Back of the House: Sourcing sustainable seafood

Staff Writer
Columbus Monthly

How did I get into this industry? I met a guy in a bar. I was playing with my band, we got to talking and he needed someone two times a week [to help with deliveries]. I thought, "I can do that." I always loved seafood, so it was easy. Then, once I figured out how it all works, I dove into it. I'd go to Boston a lot, head to the pier and talk to people on the docks, the companies as the boats came in.

I started my own company about a year ago, but I've been in the seafood industry for five years. A big [seafood purveyor] in Columbus, what they will do is order a whole bunch of fish, get it for cheaper, and it goes to their warehouse and sits in a freezer until somebody orders it.

With me, I sell it before I buy it. I go to restaurants or text chefs and say, "Here's what's coming in today. If you want anything, let me know." I get it direct from the dock, whatever they want. My goal is 24 hours out of the water to the restaurant. I am trying to take the farm-to-table approach to seafood. I call it pier to plate. I want to cut out the middle man and get you the best fish that I can.

People have asked me: "Why don't you get cold storage and take on the big companies?" But I kind of like that I am the only person who sees your fish. I take pride in every single piece of fish and seafood I sell.

So far, I regularly sell to Kraft House No. 5 in Powell, Bar 145 in Grandview, The Crest (and other restaurants from the A&R Group) and La Tavola. Those are good people. [La Tavola chef] Rick Lopez loves me. I brought him a piece of fish to try, and he called me 15 minutes later and said it was the best piece of fish he ever had in Columbus. We've had a great relationship ever since.

But I am a horrible salesman. I am more of a likeable guy than I am a salesman. So what I do is bring chefs a gallon of scallops 24 hours out of the water. Let me show you this product, and let you be impressed. More often than not, they try my product and end up ordering from me the next week.

When I give restaurants my spiel, they say, "All oysters are frozen." And I'm like, "No, they're not." They say, "Well, that's what my salesman says." It's insane that you are getting this information. I bring oysters that are 24 hours out of the water, that are still muddy.

Sometimes it's a hard sell. It's always going to be bottom line, and I'm not always the cheapest product.

The people who care about their product are who I work with. I can get your mainline Chilean salmon that's been farm raised and lowest quality, and I will for a bar that's just going to fry it. But my specialty is being the seafood special guy. I can supply something that is not on the regular menu. That's where I knock it out of the park. Rick [Lopez] doesn't order anything specific from me. Whatever's coming in, whatever looks good, he'll say grab me 10 pounds of it and we'll run a special on it this weekend. A lot of people are like that.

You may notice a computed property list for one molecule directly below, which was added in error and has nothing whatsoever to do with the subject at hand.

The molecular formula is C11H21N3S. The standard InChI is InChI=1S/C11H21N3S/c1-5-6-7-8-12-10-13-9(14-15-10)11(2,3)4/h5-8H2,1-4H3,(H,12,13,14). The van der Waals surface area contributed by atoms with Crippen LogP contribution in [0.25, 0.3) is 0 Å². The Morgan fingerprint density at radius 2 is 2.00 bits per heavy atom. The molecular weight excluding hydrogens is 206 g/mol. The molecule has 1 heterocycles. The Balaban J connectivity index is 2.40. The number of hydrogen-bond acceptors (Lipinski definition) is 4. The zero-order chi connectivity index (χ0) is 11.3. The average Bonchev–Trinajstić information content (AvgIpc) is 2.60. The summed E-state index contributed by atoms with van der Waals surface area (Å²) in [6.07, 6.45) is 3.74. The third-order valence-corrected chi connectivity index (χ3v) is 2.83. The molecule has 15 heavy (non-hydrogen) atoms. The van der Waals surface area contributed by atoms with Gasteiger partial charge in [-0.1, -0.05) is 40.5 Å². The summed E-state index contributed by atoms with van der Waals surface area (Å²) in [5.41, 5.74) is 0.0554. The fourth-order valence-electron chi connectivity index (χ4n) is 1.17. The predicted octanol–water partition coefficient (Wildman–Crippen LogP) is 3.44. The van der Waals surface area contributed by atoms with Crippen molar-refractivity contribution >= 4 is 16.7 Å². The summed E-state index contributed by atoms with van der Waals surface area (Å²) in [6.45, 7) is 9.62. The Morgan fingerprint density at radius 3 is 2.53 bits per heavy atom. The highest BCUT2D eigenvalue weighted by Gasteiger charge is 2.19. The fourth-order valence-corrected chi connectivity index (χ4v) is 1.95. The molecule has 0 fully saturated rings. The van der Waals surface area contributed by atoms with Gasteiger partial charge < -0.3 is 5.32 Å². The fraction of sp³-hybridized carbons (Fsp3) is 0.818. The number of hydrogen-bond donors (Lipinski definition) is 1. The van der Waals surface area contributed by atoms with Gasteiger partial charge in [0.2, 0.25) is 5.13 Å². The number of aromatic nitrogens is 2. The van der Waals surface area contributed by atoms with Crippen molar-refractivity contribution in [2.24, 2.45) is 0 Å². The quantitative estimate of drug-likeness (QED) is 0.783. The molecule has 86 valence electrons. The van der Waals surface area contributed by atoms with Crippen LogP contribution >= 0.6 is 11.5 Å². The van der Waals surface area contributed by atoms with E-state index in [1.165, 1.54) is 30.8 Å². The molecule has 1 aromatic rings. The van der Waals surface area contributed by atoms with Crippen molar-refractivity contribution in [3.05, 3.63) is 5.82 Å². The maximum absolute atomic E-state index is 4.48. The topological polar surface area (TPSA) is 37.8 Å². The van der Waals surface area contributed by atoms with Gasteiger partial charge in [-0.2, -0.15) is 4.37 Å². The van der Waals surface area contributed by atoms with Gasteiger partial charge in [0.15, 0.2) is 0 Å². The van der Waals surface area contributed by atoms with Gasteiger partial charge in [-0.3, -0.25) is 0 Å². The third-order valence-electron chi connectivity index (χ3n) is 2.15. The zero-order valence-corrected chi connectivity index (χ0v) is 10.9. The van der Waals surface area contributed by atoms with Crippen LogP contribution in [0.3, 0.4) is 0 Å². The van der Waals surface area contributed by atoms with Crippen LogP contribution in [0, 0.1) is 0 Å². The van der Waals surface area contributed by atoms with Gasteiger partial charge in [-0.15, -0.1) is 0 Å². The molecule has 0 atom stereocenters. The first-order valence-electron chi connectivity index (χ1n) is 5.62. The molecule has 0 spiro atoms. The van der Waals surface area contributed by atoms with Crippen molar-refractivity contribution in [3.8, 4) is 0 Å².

A normal day? On Monday morning, I call the docks in Boston and they tell me what's coming in, where it's coming from, how much it is. Then I have a short amount of time to get that information out to all my chefs. They tell me what they are looking for, and I place my orders. My refrigerator truck will leave Boston at 3 p.m. Monday and come straight to me. I'll get it first thing Tuesday morning. Then I take it directly from there to the restaurants. I don't store anything. Everything I bring comes out that same day.

I like to get everything I can through Boston. But if I want crawfish, I can call Louisiana at 11 a.m. and it'll be here by 7 o'clock that night. I airfreight from Miami sometimes, too.

My goal is: I want to know where that fish was caught, who caught it and know that it was responsibly done.

That's a huge deal, sustainability. If I don't adhere to it, I'll put myself out of a job. Sustainability means that it's not overfished, that there is a plentiful supply. I try to sell line-caught fish instead of net caught. A lot of times, with the net, they'll drop it into the water and pick up everything that they can, drag it along for eight hours. That means the first fish caught have been drowning all day.

I don't know if what I do is interesting at all. It's just a different approach.

We're doing 400 Rich Farmers Market this summer. That's our first retail attempt. I can sell it cheaper than you get at any market. It raises eyebrows when I am shucking oysters, but I promise these are just as, if not more, fresh as the chicken breasts you are getting next to me. I am trying to narrow the gap.

Ian Holmes

Owner, Coastal Local Seafood

After four years in the fish distribution business, Ian Holmes broke off from his Columbus employer to start his one-man, sustainable seafood purveyor company, Coastal Local Seafood. His goal is supply fresh, never frozen, fish to chefs in the city.